The fat-with-details book the party was promoting was also worth the journey. I would say it’s intended for Trotter wannabes, but for some reason Charlie is not among the 500-some “Chefs to Know.” And while I wondered why a web site would need to produce hard copy, I can already see how handy it is to have all that information to flip through while my overburdened Mac is wheezing. The birth years alone are fascinating. Until a certain Mexican starchef showed up, I was easily the oldest person in the room at the affair, and I rode home flipping pages and taking comfort in how many chefs are actually my age or older in a young guys’ game. And the interview questions could come in handy for those already bailing on what a friend called couture food-writing. . . .

Do you have San Marzano in a can?

I don’t know why I never noticed this, after 24 years in the business, but something about the idiocy piling up on the series of tubes flashed it into my brain in neon. Food spelled backward is the best reversal since god and dog. And jeebus, does it fit some of the overextended pap producers I read these days (one thanks to this BS detector). Too bad Andy Warhol is not around to reassure us everyone will be blogging for only 15 minutes.

Red alert

Not coincidentally, after our brush with the movie star, we watched “Midnight Cowboy” again, and I could only think of the Michelin when we saw Ratso doing his “I’m walkin’ here” routine. The poor guide is about that unmoored, judging by the panel it has set up to discuss restaurant reviewing in New York to try to shine some attention on the new edition. One speaker is Rogetgirl, the other a reviewer best described as “former.” And what either Daily denizen has to do with the Restaurant Witness Protection Program is a mystery. Or, come to think of it, maybe it’s not.

And it could be worse. They could be featuring the Mammamia who is filling out the Skinnygirl caricature on an unnecessary new restaurant/service web site. I have to confess I dissed yelp.com early on. But I now think the future may lie more with the youthful rabble than with the endless repackaging now going on. The internets is starting to feel like a supermarket putting clean Saran and fresh sell-by dates on old chicken. Somehow I don’t think deadlydull.com has a bright future, even if they do “Scanner Darkly” it.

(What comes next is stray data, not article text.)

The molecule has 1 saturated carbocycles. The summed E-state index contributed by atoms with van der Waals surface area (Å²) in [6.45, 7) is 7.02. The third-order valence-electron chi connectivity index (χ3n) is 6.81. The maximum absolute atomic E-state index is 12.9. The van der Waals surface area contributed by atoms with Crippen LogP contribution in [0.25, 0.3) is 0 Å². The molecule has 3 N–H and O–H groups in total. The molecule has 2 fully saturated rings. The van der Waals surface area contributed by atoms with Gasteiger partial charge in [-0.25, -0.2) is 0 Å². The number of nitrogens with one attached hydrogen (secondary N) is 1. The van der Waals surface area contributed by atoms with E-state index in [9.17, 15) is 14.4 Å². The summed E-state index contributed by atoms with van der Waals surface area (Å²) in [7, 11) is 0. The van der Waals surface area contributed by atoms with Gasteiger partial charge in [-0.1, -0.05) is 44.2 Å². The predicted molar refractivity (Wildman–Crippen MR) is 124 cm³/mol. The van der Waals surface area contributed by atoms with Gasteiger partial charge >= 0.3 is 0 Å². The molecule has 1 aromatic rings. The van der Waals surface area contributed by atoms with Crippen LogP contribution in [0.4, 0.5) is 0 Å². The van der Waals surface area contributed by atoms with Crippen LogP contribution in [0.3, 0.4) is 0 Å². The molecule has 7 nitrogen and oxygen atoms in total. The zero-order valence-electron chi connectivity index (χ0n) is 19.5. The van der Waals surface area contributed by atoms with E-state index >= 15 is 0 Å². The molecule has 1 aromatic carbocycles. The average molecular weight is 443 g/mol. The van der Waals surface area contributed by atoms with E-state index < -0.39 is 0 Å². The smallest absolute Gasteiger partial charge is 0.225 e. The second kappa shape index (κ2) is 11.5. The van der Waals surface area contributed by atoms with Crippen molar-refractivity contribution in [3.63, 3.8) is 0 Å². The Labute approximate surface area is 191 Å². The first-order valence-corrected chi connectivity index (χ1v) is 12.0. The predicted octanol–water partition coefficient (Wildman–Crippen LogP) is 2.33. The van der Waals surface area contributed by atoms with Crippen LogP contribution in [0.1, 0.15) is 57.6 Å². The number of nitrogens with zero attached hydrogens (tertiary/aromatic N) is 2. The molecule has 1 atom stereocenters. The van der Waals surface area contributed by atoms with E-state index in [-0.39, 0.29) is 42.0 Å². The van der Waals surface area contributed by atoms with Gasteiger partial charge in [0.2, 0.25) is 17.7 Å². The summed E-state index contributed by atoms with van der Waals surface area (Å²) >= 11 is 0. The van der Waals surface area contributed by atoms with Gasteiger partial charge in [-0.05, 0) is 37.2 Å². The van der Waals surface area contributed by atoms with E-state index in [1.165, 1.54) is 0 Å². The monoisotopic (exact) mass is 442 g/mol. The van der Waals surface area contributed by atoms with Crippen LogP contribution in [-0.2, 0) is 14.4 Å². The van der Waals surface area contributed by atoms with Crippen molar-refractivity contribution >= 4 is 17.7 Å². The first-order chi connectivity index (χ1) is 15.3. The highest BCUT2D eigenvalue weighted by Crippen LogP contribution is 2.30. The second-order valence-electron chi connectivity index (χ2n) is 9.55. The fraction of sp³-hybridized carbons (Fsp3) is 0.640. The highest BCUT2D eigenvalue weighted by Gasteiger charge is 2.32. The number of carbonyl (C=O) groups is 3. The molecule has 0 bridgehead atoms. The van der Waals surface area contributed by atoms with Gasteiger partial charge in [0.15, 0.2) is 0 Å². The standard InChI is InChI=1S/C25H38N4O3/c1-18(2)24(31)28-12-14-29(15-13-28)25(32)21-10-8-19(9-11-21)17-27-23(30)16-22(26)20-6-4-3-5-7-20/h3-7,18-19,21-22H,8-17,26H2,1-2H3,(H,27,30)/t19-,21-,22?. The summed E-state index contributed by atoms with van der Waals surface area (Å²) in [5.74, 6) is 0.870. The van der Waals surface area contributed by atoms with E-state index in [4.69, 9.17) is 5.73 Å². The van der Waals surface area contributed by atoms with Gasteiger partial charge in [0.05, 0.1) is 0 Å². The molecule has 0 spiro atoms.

A million little pies

The most basic rule of reviewing cookbooks has to be that you can’t judge them by their text. A recipe collection is only as good as its recipes, and the only honest way to determine that is to take the book into the kitchen and beat it up. Otherwise, you’re like a restaurant critic who only reports that the striped bass looked delicious, not whether it was done right or had any flavor. They’re how-to books, for Child’s sake, not vicarious eating opportunities. I know the goal is to be skinny, but this is typing clearly stretched too thin.

Or are you just happy to see him?

Speaking of one of the first clogs, as thegurglingcod dubbed them, the faux innocence is so pervasive that a plastic case meant to keep a banana from getting squished is featured without even the faintest nod to its obvious resemblance to something a lot less family-oriented. But I guess no one would ever ask an 8-year-old if that was a dildo in his lunchbox. And of course the silly thing is that no banana sold in this country is ever soft enough to need a Bunker.